BBC report finds Turkey violated Libya arms embargo

Turkey has long been seen as among the most flagrant violators of the UN arms embargo on Libya.

LONDON - A BBC News report released on Thursday has found that Turkey violated a United Nations arms embargo on Libya only days after pledging not to at a UN conference in Berlin, sending a ship loaded with arms to the Libyan capital of Tripoli amid ongoing fighting for control of that city between the country's warring parties.

The results of the BBC investigation, which included analysis of satellite images and footage obtained by its reporters, came on the same day as the European Union agreed to launch its new air and naval mission to enforce the arms embargo on Libya by the end of March.

Ambassadors from the 27 EU countries approved the mission, dubbed Operation Irini after the Greek word for peace, after clearing last-minute objections.

Greece has agreed to be the landing point for any migrants rescued in the course of the mission, though its primary purpose is to enforce the embargo. The fate of migrants picked up during the course of the mission had been a major sticking point, with EU states extremely anxious over the number of refugees and migrants attempting to reach Europe from Turkey.

An effective arms embargo is seen as crucial to stabilising Libya, where the UN-backed Tripoli government - supported by Turkey - is battling the forces of General Khalifa Haftar, who controls much of the country's south and east.

Turkey is not the only country involved in Libya's conflict. Qatar is also allied to the Tripoli government, while the UAE, Egypt and Russia are among the main players backing Haftar's Libyan National Army (LNA).

Turkey, however, has long been seen as one of the most flagrant violators of the UN arms embargo and has frequently been accused of meddling in Libya's internal affairs. It has even transferred paid mercenaries that fought on its behalf in the Syrian War to Libya, to shore up an array of militias - including Islamist and extremist groups - fighting on behalf of the Tripoli government.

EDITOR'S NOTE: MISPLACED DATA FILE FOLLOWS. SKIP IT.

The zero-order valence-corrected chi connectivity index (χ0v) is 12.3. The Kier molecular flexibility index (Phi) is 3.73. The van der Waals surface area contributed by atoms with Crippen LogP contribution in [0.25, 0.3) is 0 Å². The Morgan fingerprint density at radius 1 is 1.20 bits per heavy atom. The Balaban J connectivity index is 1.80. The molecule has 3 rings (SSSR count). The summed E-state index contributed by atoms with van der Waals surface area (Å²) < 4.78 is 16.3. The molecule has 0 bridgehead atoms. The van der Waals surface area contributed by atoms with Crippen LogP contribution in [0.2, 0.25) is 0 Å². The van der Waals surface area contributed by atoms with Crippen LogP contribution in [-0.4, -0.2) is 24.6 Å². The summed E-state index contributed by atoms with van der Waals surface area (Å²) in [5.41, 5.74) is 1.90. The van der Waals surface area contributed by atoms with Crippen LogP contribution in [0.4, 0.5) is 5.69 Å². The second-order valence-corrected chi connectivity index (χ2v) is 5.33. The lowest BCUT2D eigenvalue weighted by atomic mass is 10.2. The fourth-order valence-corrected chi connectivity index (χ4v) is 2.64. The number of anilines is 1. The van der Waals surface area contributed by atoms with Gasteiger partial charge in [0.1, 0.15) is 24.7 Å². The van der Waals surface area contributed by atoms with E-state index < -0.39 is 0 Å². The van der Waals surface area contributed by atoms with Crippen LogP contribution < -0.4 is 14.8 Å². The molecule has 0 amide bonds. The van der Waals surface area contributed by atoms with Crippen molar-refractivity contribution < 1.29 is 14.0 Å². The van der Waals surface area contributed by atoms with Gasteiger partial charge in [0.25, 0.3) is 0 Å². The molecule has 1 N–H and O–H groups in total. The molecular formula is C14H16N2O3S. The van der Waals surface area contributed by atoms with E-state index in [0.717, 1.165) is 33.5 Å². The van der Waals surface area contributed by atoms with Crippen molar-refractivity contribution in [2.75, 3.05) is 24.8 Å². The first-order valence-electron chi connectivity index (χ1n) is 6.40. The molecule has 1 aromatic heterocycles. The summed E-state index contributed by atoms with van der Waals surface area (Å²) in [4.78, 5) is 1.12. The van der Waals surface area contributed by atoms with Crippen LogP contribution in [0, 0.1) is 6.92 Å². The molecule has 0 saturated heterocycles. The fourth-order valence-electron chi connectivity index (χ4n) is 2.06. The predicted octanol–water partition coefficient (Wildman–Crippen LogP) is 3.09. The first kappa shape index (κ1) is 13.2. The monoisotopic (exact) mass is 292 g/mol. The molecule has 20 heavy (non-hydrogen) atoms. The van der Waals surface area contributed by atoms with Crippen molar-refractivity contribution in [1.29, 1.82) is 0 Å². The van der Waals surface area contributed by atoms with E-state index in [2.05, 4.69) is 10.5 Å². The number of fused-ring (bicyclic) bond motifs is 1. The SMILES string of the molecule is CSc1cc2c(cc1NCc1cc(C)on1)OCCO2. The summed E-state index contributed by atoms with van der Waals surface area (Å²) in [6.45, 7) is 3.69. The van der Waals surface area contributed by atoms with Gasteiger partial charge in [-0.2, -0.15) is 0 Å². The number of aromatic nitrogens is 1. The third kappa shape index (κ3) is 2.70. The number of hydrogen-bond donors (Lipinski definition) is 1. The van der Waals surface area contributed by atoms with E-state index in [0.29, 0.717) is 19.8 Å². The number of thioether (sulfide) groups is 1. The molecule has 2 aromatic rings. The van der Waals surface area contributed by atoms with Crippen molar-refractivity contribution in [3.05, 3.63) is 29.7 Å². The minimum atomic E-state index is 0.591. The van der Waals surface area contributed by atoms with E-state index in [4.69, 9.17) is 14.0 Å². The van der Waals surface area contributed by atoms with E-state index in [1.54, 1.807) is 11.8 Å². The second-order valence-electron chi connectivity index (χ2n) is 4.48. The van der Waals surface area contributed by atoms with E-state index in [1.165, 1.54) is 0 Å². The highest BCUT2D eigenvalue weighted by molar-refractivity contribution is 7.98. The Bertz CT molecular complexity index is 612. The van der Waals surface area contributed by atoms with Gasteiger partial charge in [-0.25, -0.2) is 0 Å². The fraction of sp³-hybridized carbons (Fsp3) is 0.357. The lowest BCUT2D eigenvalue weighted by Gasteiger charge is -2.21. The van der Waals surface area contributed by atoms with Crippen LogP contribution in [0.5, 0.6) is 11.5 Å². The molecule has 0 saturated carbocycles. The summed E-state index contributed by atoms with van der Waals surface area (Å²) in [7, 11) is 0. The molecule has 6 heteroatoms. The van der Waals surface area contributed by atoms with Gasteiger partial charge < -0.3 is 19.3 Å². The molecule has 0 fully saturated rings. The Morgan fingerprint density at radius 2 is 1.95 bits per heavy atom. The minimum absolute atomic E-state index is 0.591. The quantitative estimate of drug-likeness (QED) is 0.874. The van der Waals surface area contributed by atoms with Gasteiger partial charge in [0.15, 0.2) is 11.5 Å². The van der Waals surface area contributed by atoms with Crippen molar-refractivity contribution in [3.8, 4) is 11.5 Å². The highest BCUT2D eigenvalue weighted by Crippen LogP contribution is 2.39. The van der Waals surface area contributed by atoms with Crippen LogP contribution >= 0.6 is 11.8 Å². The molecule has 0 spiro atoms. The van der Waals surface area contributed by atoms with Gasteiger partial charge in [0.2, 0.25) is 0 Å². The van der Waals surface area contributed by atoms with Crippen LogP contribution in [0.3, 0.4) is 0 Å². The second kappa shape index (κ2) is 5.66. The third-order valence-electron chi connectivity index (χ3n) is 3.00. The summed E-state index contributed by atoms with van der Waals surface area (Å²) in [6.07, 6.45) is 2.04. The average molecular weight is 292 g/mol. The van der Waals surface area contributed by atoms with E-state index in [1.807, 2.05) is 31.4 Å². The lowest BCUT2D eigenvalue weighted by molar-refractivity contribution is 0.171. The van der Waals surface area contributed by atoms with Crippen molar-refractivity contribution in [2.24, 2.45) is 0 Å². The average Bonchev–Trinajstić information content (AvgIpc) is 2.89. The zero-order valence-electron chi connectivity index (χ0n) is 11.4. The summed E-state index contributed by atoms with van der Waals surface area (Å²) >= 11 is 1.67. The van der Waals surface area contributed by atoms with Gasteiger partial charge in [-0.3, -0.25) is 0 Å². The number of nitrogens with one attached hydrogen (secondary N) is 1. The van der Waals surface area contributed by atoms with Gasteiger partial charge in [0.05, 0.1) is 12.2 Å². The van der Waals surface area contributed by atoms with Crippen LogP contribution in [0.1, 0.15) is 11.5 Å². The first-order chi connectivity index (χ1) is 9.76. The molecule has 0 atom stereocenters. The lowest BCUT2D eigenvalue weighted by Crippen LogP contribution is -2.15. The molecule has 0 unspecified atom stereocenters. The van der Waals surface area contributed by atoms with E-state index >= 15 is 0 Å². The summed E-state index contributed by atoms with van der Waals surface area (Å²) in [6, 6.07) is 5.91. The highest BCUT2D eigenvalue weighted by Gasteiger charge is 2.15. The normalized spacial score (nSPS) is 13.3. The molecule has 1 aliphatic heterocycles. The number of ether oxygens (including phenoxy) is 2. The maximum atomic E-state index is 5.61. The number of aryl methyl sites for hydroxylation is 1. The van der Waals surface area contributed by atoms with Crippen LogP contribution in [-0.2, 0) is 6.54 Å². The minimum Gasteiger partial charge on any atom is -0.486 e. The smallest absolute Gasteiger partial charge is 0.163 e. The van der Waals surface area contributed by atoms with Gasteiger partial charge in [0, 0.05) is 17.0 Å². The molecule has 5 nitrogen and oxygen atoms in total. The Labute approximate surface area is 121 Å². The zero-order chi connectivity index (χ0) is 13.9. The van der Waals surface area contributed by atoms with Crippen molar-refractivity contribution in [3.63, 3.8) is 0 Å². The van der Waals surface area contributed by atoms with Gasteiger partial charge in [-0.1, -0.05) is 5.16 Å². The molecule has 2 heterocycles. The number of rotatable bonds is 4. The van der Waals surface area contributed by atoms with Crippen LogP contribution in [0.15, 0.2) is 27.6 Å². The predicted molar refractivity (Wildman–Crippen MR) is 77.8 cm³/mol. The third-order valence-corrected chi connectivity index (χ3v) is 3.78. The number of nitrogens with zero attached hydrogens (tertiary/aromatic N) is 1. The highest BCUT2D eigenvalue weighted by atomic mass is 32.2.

According to satellite images obtained by the BBC, a Lebanese-flagged ship called the Bana set sail from the Turkish port of Mersin on January 24, under the pretense of sailing to Tunisia, before switching off its transponder off the coast of Libya on January 27 and disappearing from tracking systems.

Satellite images from January 28 showed three ships sailing in waters to the northeast of Tripoli, with the one in the middle being identified as the Bana. The other two ships escorting the Bana were identified as G-Class frigates, which are currently only used by the Turkish navy, according to the BBC.

The satellite imagery showed the ship docked in Tripoli before heading for the Italian port of Genoa, where - according to the BBC - a sailor provided Italian authorities with information as to the ship's role in facilitating arms transfers between Turkey and Libya. The captain of the ship, a Lebanese national, was then arrested by Italian police on suspicion of attempting to influence the crew's testimony and concealing evidence.

The informant who spoke to the Italian authorities also requested political asylum. There were reportedly 10 Turkish military officers escorting the shipment on the Bana, who had told the crew to declare that the stop in Tripoli was due to a mechanical problem.

The BBC cited a Twitter video in its investigation, posted on January 30, which it said was "allegedly filmed in the hold of the Bana" and shows "a series of weapons, including these armoured combat vehicles, cannons, self-propelled howitzers, and this anti-aircraft gun."

The BBC report said investigators ascertained that the video posted on Twitter was indeed the Bana by cross-referencing the video with photographs taken on board the ship and obtained by BBC Africa Eye, which the BBC website describes as an "investigative strand" of the BBC focusing on "high-impact investigations from across Africa".

The date that the Bana sailed from Mersin on its way to Tripoli, January 24, was only five days after the Berlin Conference on January 19 in which the major power brokers in Libya - including Turkey - met under UN auspices to pledge that they would "unequivocally and fully respect" the UN arms embargo on Libya that was introduced in 2011.

But the commitments made in Berlin, including to return to the political track for finding a solution to the conflict, have not even come close to being realised. Serious warfare resumed in Tripoli this week after a comparative lull in recent weeks, defying international calls for calm to allow Libya's fragmented and overstretched health system to prepare for a potential spread of the coronavirus pandemic.

Diplomacy has foundered, with the latest round of talks in Geneva making no progress towards a political solution last month, and the UN envoy resigning for health reasons. Before he quit, he warned that the arms embargo on Libya was being routinely violated, with foreign weaponry and fighters arriving in the country to join both sides.